Although their playoff appearance was brief, merely making the post-season was a massive accomplishment for the Lions. This is a franchise with a historic winless season still lingering not too far away in their rear-view mirror, and they were the languishing laughingstock of the league for the past decade largely because of Matt Millen’s haunting ineptitude.
Now that’s changed, and the offense boasts one of the game’s elite receivers with rare physical gifts, and he receives passes from a quarterback who threw for over 5,000 yards with 41 touchdowns this year. For the first time in a very long time, there’s life and excitement around the Lions.
But there’s still one problem, although it’s a good one to have, and also a common one in today’s NFL. All that sucking led to high draft picks, particularly between 2007 and 2010, when Detroit had the first overall pick once (Matthew Stafford), and the second overall pick twice (Calvin Johnson and Ndamukong Suh). Players can bust anywhere in the first round, but the higher the pick, the more the likelihood of busting decreases.
Suh, Stafford, and Johnson are kind of good now. The problem with consistently sucking and then drafting at a high position is that while it’ll speed up the climb from the basement, it also accelerates the speed of your cap crunch when those players start to give the expected return for their lofty draft position.
That’s where the Lions are now as they continue to quite literally pay the price for being really awful for a really long time. The league’s salary cap will hover somewhere around $120 million, and combined Suh, Stafford, and Johnson will account for nearly half of that number ($52 million) next year. Add up the rest of the roster, and Detroit currently has roughly $8 million in cap room.
A few difficult decisions will have to be made, which likely means that a key piece of Detroit’s pass rush–the defense’s strength last year after they finished with 41 sacks–will be gone. Defensive end Cliff Avril had 11 of those sacks along with six forced fumbles and an interception. He’ll be a free agent on March 13, and he’s been open about his contact situation, saying that negotiations are moving slowly with Detroit, and that he’d consider holding out if he received the franchise tag.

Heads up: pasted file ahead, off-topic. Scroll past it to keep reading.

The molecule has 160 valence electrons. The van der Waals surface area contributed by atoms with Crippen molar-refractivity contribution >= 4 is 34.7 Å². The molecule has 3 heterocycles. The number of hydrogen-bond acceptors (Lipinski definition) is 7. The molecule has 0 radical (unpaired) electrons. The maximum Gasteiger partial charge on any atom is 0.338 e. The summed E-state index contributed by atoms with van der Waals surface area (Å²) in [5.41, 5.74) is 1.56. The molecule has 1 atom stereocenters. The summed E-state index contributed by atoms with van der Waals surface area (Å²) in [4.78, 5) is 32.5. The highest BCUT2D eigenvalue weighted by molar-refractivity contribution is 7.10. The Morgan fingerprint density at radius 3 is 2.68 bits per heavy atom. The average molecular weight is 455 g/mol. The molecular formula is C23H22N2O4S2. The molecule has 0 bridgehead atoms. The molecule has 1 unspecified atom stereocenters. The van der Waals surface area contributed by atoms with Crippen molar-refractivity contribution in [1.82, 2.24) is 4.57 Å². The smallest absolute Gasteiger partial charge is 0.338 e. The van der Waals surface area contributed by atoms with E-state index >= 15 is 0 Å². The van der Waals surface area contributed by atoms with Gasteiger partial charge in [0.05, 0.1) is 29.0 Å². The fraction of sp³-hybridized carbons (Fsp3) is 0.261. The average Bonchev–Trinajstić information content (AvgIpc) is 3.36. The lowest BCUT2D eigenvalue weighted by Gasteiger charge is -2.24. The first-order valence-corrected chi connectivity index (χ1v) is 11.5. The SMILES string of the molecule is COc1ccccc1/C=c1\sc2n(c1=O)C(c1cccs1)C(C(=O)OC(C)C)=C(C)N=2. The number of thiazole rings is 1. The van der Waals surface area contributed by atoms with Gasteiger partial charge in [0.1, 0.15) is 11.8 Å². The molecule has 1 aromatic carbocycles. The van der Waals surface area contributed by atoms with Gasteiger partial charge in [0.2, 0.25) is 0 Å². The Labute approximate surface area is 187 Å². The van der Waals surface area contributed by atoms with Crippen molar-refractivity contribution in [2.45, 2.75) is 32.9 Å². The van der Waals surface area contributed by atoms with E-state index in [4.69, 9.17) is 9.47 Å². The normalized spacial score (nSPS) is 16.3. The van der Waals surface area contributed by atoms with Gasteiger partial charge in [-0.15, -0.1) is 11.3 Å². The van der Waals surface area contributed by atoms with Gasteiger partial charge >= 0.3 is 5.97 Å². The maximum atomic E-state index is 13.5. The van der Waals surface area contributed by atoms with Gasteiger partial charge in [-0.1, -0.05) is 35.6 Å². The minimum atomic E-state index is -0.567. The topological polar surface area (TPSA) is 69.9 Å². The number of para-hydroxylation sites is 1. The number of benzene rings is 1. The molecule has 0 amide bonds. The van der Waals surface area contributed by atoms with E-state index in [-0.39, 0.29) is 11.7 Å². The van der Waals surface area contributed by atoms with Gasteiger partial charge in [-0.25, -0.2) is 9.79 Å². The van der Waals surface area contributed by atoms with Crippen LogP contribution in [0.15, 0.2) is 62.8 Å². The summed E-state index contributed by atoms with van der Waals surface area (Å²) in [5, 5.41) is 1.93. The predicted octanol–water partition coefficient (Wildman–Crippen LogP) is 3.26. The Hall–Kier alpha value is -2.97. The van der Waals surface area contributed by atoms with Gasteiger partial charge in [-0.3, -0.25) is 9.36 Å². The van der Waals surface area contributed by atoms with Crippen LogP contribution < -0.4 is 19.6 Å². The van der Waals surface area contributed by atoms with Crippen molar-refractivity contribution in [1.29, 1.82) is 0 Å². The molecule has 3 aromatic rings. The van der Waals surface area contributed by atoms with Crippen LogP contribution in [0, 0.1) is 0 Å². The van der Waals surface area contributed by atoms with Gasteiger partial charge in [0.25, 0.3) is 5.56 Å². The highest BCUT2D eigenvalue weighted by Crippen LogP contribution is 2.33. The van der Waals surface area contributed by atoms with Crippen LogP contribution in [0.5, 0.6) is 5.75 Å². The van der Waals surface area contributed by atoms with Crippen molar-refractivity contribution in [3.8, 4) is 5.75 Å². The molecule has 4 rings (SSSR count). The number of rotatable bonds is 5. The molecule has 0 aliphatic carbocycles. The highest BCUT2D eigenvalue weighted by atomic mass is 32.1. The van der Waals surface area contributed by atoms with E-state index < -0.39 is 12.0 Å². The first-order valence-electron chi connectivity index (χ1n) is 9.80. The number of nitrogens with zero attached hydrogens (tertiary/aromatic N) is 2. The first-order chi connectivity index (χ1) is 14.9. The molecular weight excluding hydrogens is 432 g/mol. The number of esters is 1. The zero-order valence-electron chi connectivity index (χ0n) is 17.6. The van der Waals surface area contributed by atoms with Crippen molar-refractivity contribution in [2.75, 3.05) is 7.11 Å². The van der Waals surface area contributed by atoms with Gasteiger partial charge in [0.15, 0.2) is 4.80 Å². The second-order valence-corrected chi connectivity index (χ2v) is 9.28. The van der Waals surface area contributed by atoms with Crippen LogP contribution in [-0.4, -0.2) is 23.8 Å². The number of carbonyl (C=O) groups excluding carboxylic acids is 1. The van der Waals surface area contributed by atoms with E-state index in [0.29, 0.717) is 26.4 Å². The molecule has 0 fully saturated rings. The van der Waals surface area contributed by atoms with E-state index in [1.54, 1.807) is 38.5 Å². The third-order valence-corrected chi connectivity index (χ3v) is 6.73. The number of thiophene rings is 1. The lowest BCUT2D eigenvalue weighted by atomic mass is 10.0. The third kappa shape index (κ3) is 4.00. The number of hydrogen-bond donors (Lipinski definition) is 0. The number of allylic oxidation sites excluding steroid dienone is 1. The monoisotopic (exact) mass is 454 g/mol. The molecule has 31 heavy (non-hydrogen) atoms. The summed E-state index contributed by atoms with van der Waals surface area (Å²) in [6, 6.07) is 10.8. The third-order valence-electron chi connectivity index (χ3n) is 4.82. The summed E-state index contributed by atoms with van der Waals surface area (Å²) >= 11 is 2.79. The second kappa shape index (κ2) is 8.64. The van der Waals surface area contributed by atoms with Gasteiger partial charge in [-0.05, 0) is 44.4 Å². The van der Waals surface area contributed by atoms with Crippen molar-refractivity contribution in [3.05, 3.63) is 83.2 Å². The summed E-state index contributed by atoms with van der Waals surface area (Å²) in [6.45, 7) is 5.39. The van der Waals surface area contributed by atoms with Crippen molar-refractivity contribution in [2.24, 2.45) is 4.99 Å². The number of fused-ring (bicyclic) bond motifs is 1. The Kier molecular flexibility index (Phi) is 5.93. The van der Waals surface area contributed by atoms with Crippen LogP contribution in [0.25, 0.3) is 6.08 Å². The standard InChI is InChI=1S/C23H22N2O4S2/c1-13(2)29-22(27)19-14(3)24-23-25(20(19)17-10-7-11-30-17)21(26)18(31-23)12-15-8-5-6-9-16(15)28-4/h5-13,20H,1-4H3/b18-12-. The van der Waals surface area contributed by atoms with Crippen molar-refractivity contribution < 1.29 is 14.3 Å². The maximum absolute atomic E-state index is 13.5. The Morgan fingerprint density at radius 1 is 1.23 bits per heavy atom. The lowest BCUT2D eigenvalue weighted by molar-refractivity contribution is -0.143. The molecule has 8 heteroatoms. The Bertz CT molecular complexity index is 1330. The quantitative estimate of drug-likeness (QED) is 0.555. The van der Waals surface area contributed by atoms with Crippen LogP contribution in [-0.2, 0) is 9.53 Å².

Avril wouldn’t fully commit to that stance yesterday while speaking with Mike Freeman, but he recognizes his brief window to cash in, and it sounds like he wants his pay day now.
“Basically, right now negotiations with the Lions are going very slowly. I think the reason why is a little bit of everything. The team has very little cap space and who knows, I’m not so sure they want to keep me. They may not.
“I’m not saying if they franchise me, I’m holding out. I’m saying it’s possible. I don’t want the tag, and one of the only recourses for someone like me is if I don’t want the tag, I either bite the bullet and accept it or hold out. Of course holding out is something you think about. I’m not saying I’m going to do it, but it’s possible. That’s all I’m saying.”
The business reality of the NFL dictates this scenario every offseason for a handful of teams, which is why raw, cheaper talent with potentially equal upside is always waiting on depth charts after arriving through the draft. So if and when Avril goes, Nick Fairley is ready to accept a larger role next year on Detroit’s defensive line.
There will be a drop off, but that’s the price tag for being really bad, and wanting to be really good.
And the rest…
- Last June Tom Martinez was given two weeks to live, but Tom Brady’s long-time personal coach fought and lived much longer than that before passing away yesterday. [San Francisco Chronicle]
- After a preseason game in the Bills Toronto Series was wiped off the slate yesterday, officials didn’t have much to say when pressed for an explanation. But Rogers president Keith Pelley did say that the number of regular-season games won’t be increased. [Inside the Bills]
- A trade involving Robert Griffin III at the top of the draft already feels inevitable, and in his latest mock draft Pat Kirwan has the Redskins jumping up and swapping picks with the Rams at No. 2. [CBS Sports]
- Todd McShay thinks that Ryan Tannehill is a possibility for the Seahawks in the first round. [ESPN Seattle]
- Warren Moon’s ex-wife knows how to have inappropriate fun in the woods. [Busted Coverage]
- Rumors of Mike Wallace leaving Pittsburgh could be greatly exaggerated, and the interest from other teams smells of a smoke screen. A smoke screen? In late February? The nerve. [Behind the Steel Curtain]
- I’m not sure why anyone would have serious doubts about Justin Blackmon’s elite ability. But if those people are indeed out there, then a thorough breakdown of some key plays in the Fiesta Bowl will help. [Hogs Haven]
- There’s still a slim chance that Andrew Luck will throw at the Scouting Combine this week. [Joe Shad]
- This isn’t surprising, but it’s pretty much official that the Chad Henne era is over in Miami. [South Florida Sun-Sentinel]